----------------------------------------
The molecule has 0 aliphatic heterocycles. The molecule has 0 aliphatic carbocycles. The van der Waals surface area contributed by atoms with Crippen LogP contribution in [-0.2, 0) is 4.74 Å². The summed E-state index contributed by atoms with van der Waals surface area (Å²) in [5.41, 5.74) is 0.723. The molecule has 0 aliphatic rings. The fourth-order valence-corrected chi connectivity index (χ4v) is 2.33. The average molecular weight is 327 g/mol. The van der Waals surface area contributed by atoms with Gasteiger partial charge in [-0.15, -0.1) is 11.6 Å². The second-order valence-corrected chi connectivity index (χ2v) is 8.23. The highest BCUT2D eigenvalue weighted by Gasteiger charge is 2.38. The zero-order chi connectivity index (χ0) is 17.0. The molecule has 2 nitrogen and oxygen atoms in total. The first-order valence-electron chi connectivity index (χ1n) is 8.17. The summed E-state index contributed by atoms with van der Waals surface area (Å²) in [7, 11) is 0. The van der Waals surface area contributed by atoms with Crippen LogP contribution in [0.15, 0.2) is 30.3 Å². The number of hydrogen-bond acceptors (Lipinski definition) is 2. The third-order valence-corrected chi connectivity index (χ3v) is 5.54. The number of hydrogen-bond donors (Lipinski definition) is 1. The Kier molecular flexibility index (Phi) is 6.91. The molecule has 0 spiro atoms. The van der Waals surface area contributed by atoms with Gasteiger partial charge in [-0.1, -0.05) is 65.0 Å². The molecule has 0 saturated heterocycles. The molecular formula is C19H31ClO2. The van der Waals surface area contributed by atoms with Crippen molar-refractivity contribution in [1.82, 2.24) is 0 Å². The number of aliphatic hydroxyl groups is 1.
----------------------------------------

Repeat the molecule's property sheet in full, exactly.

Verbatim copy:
The molecule has 0 aliphatic heterocycles. The molecule has 0 aliphatic carbocycles. The van der Waals surface area contributed by atoms with Crippen LogP contribution in [-0.2, 0) is 4.74 Å². The summed E-state index contributed by atoms with van der Waals surface area (Å²) in [5.41, 5.74) is 0.723. The molecule has 0 aliphatic rings. The fourth-order valence-corrected chi connectivity index (χ4v) is 2.33. The average molecular weight is 327 g/mol. The van der Waals surface area contributed by atoms with Gasteiger partial charge in [-0.15, -0.1) is 11.6 Å². The second-order valence-corrected chi connectivity index (χ2v) is 8.23. The highest BCUT2D eigenvalue weighted by Gasteiger charge is 2.38. The zero-order chi connectivity index (χ0) is 17.0. The molecule has 2 nitrogen and oxygen atoms in total. The first-order valence-electron chi connectivity index (χ1n) is 8.17. The summed E-state index contributed by atoms with van der Waals surface area (Å²) in [7, 11) is 0. The van der Waals surface area contributed by atoms with Crippen LogP contribution in [0.15, 0.2) is 30.3 Å². The number of hydrogen-bond acceptors (Lipinski definition) is 2. The third-order valence-corrected chi connectivity index (χ3v) is 5.54. The number of hydrogen-bond donors (Lipinski definition) is 1. The Kier molecular flexibility index (Phi) is 6.91. The molecule has 0 spiro atoms. The van der Waals surface area contributed by atoms with Gasteiger partial charge in [-0.1, -0.05) is 65.0 Å². The molecule has 0 saturated heterocycles. The molecular formula is C19H31ClO2. The van der Waals surface area contributed by atoms with Crippen molar-refractivity contribution in [1.82, 2.24) is 0 Å². The number of aliphatic hydroxyl groups is 1.